The Chirac presidency has taken an enormous toll on Franco-American relations. France is now actively despised by a substantial segment of the American public, regarded as a betrayer of trust, an ingrate and perfidious to the core.

Of course, America has long been a subject of political hatred in France. I am very far from an expert on French pubic opinion, but in my bones I suspect that popular French attitudes toward America are shaped more by over-intellectualized theories covering up a sense of loss over France's position in the world, than by actual dislike. In fact, the vast majority of French people I know actually like and enjoy America and Americans based on their own experiences here or with Americans. France, after all, was occupied by Germans, and then sequentially by Americans, and even though the generation with personal experience of this is dying, such memories do not die quickly. Nothing better demonstrates the inherent goodness of America than our behavior as victors in WW II.

Our friend John Rosenthal reports in World Politics Watch on the reaction to Nicolas Sarkozy's victory speech and his pledge of friendship wiuth the United States after winning the election for France's president. The reaction of the crowd tells us much:
... what was revealing was the spontaneous applause and cheering that broke out among the crowd when he uttered the words "to say to them that they can count on our friendship": "pour leur dire qu'ils peuvent compter sur notre amitié." You can hear and see it here. The passage on Franco-American relations is just over half way through the tape and a cursor control at the bottom of the media player allows you to skip forward. Even supposing such a pledge of friendship to the United States might -- with all the "appropriate" qualifications -- be found, for instance, in a speech by Jacques Chirac, it would certainly not receive such an enthusiastic response from his partisans -- to say nothing of the partisans of Mme. Royal. This already represents an important difference between the old regime and the incoming new one.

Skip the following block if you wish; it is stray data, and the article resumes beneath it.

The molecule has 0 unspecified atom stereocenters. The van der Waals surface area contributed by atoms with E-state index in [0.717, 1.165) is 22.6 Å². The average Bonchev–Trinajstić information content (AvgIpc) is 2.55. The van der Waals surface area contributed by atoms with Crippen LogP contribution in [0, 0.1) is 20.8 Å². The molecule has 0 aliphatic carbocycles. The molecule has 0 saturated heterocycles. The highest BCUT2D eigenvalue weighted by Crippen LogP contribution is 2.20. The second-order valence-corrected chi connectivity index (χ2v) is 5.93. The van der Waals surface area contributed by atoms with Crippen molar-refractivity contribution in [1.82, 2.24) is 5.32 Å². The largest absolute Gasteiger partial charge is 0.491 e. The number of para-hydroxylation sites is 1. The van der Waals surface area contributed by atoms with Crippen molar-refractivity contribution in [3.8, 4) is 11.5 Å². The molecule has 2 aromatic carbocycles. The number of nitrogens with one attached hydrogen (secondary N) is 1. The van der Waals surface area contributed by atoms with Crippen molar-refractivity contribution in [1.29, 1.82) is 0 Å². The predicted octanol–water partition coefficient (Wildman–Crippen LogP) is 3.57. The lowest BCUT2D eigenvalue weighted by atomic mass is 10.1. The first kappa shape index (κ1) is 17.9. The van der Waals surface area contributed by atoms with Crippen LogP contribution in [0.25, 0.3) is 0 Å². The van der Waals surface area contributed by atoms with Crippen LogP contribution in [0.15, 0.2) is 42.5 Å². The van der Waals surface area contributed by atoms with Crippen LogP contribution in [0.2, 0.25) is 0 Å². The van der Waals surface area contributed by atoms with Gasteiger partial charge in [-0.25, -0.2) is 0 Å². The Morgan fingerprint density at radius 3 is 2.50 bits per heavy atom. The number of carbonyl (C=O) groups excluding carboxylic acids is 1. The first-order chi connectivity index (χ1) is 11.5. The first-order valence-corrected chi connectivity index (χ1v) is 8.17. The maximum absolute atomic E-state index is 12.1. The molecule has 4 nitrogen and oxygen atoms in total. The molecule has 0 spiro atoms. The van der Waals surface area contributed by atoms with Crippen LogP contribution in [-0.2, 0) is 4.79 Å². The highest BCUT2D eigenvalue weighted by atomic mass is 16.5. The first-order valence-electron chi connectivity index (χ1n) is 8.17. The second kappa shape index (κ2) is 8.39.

I admit that Chirac has taken a toll on my attitude toward France. I continue to find admirable aspects of contemporary France (the health care system has a lot to teach us, forexample - the French get a much better deal than we do for their money, for instance). However, I had a French immigrant grandfather, and have always had mixed feelings about France, resenting the public America-bashing but always enjoying my visits there and having enjoyed friendships with various people there.

I am optimistic that Sarkozy will be able to pull off a difficult feat and actually change French politics. Lord knows that a market-driven France, a vigilant defender of the heritage of Western Civilization (which, admit it, France has been in the past) would be a very welcome addition to the community of nations. The French are a very talented people with an extraordinary heritage. My heart yearns to welcome back the ties of true friendship which have historically characterized out two nations.

Best of all, it looks as though my feelings toward France are in fact reciprocated by a solid segment of politically active French people. May Sarkozy enjoy success in healing the rift.